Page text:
Tuesday, February 19, 2013

Ushering Them To The Other Side



Do Not Stand At My Grave And Weep

Do not stand at my grave and weep,
I am not there, I do not sleep.
I am a thousand winds that blow.
I am the diamond glint on snow.
I am the sunlight on ripened grain.
I am the gentle autumn rain.
When you wake in the morning hush,
I am the swift, uplifting rush
Of quiet birds in circling flight.
I am the soft starlight at night.
Do not stand at my grave and weep.
I am not there, I do not sleep.
Do not stand at my grave and cry.
I am not there, I did not die!
Mary Frye (1932)




One of my biggest fears is dying. It always has been. To be honest, I am not sure if my excessive fear is typical because nobody ever talks about it, at least not in my social circle. I hear all these stories of how people have made their peace with the fact that they are dying or going to die and I cannot wrap my head around that. I do admire and respect these people because to me, it seems like they have a strong faith; one that gives them the courage to face what may come next. I wish I had that courage when it comes to death and dying.


It's not like I have lived this sheltered life of perfect health and harmony. I have had experiences that have had the potential of ending up on the other side: a cancer diagnosis, a car accident where my life flashed before my eyes as my car slammed into a guardrail several times on the highway, a heart procedure that came with all the usual risks. There have been occasions where I have considered the possibility of ending my own life. Seems ironic that I would consider that idea considering my fear of death, but people think all kinds of crazy things when they are in desperate situations.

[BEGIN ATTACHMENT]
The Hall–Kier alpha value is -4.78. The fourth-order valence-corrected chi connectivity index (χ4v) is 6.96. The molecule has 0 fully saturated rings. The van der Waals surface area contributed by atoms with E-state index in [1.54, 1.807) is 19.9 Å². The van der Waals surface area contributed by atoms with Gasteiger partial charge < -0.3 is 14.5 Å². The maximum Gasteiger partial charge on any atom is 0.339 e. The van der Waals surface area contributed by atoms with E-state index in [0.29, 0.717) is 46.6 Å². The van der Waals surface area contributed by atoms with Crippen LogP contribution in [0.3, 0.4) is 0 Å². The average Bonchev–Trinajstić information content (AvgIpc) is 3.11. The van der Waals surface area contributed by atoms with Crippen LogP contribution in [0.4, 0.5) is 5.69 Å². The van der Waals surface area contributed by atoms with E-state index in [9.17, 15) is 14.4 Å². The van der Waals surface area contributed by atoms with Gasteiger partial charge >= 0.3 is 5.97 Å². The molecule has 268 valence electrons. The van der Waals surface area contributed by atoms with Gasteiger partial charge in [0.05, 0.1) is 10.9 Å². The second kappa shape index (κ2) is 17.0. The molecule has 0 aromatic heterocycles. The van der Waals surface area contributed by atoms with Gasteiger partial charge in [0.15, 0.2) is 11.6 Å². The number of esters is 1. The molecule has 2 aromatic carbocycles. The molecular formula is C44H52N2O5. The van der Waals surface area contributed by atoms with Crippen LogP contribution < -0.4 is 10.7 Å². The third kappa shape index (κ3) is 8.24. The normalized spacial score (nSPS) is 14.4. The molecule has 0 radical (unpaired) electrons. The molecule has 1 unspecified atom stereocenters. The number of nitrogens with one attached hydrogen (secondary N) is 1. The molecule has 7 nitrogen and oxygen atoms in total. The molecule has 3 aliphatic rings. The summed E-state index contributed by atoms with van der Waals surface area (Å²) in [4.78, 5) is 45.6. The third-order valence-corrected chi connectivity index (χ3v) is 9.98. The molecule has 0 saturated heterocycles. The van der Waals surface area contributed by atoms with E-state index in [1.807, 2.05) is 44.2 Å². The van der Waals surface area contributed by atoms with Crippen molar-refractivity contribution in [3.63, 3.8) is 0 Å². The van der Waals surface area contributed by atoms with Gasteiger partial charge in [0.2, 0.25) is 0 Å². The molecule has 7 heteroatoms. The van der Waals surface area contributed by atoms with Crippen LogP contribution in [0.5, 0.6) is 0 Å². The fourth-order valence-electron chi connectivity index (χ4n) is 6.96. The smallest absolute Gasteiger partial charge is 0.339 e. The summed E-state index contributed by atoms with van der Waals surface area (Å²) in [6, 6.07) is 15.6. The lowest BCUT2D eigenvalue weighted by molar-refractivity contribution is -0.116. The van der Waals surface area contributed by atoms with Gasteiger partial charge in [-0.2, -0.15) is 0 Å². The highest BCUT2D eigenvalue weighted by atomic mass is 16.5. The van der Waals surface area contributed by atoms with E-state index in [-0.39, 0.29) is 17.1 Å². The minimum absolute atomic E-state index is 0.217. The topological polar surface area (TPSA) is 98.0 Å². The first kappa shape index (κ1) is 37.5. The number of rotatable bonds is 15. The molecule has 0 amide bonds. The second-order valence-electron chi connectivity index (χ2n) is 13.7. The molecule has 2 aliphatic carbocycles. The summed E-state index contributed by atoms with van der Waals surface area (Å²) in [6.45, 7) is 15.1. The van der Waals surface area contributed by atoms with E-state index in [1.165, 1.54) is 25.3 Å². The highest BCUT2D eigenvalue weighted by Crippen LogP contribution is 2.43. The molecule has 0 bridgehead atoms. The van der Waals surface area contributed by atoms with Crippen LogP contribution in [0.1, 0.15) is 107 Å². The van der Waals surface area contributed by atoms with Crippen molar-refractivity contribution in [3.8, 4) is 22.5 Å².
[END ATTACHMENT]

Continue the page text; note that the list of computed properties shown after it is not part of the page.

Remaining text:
I think my fear has to do with the unknown of life after death. Despite my Christian beliefs, I do not feel one hundred percent assured that there is this eternal life after we leave our body. Or maybe a better way to put it is that I don't know what this eternal life truly looks like. What does it feel like after you die? Do we feel anything? Do we have internal thoughts like we have now? Are there bright lights and angels singing when our soul ascends into heaven? What if there really isn't a heaven? Too many unknowns for me. Maybe not enough faith.


I had the opportunity recently to be with someone as they died. I had never experienced that before. I have had people close to me die, but I was never present when the actual event took place. For weeks, I have been trying to gather my thoughts and words together to describe how being present with someone you love, as they leave this life, can change a person but the words would not come through the wall of emotional grief that still sits in my heart and my mind. Hence why this entry feels so disjointed to me. But I know that some of the words have to be written because until I get them down, I will not be able to write about anything else.


People talk all the time about the wonders of being born. The miracle of life. A new baby signifies joy and happiness. People gather around the new baby and usher him or her into this world with love and devotion. My experience of being present with my mother-in-law as she died was that the process of dying and death itself deserves just as much love and devotion as the process of being born. However I am not sure that most of our culture recognizes that fact. Maybe because to most of us, it is such a sad event. Maybe because we are already mourning our own loss. But it's not just about us and our own loss. It's about the person who is dying. Their needs. We are not alone when we are born. I think we should not be alone when we die. Unfortunately, we do not get to choose how or when we die so oftentimes, dying alone is inevitable.